Portfolio Manager Barry Schwartz said there needs to be significant change at Rogers Communications Inc. for the stock to be attractive enough for his shop to buy back into it.

“It has not been a great environment for this company to work,” said Schwartz, chief investment officer and portfolio manager at Baskin Wealth Management, in an interview Monday. “They have all the pieces in place, and I think the Shaw deal is really transformational. But now, of course, does it close?”

Schwartz said Baskin Wealth owned Rogers for clients between 2015 and 2020, but exited early in the pandemic when it “stopped being a growth story.”

Without knowing about the corporate and family drama that was about to unfold at the Canadian telecommunications giant, Schwartz said Baskin Wealth exited Rogers because it was bound to miss out on revenue from roaming fees when travel came to a screeching halt as the COVID-19 pandemic took hold. Schwartz also cited Rogers’ move to an unlimited model for wireless customers, which limited its ability to charge overage fees.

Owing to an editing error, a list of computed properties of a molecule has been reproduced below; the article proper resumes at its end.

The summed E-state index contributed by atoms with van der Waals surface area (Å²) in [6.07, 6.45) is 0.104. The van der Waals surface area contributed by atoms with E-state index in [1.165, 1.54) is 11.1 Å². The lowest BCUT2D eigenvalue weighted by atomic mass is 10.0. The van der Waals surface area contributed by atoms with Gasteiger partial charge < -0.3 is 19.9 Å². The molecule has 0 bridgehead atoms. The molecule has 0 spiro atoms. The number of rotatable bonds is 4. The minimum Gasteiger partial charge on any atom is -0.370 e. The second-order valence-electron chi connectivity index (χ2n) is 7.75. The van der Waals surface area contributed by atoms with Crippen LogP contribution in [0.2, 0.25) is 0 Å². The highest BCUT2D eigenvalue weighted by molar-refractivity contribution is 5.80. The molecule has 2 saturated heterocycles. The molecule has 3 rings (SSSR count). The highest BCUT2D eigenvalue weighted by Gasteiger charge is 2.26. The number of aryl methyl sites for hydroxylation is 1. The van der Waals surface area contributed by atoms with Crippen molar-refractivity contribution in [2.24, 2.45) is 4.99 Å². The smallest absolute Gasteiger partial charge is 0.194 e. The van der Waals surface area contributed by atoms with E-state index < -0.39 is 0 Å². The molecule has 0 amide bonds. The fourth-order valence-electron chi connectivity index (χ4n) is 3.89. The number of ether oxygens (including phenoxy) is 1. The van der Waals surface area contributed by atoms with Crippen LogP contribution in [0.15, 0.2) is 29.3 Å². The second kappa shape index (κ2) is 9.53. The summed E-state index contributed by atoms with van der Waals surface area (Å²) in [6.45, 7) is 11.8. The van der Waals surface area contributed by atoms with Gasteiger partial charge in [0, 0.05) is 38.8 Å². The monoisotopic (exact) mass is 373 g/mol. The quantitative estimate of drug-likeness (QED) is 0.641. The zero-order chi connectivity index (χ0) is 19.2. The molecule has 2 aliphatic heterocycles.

His comments come the same day the boardroom feud at Rogers moves to British Columbia’s Supreme Court, as parties involved seek to confirm the company’s rightful board of directors.

The governance uncertainty is playing out as Rogers seeks to close its proposed $20-billion takeover of Shaw Communications Inc. 

With the fate of that deal still up in the air, Schwartz said shares in both companies are risky investments.

“[Shaw] trading at $30 makes no sense,” he said. “Shaw should be trading in the low 40s. There’s a gigantic upside. But, clearly large players do not think this [takeover] is happening.

“If it doesn’t happen, Shaw’s stock goes back down to the mid to low 20s. You’re taking a gamble on information you don’t have.”

While not an owner of Rogers shares at this time, Schwartz said the company needs to close the Shaw deal and “get the ball rolling” in order to make it an attractive buy.

“It’s hard to find a place for it in your portfolio,” he said “What I would like to see from here is everybody make up. Really quickly. And figure out who is going to be the CEO and get started on a plan for growth.”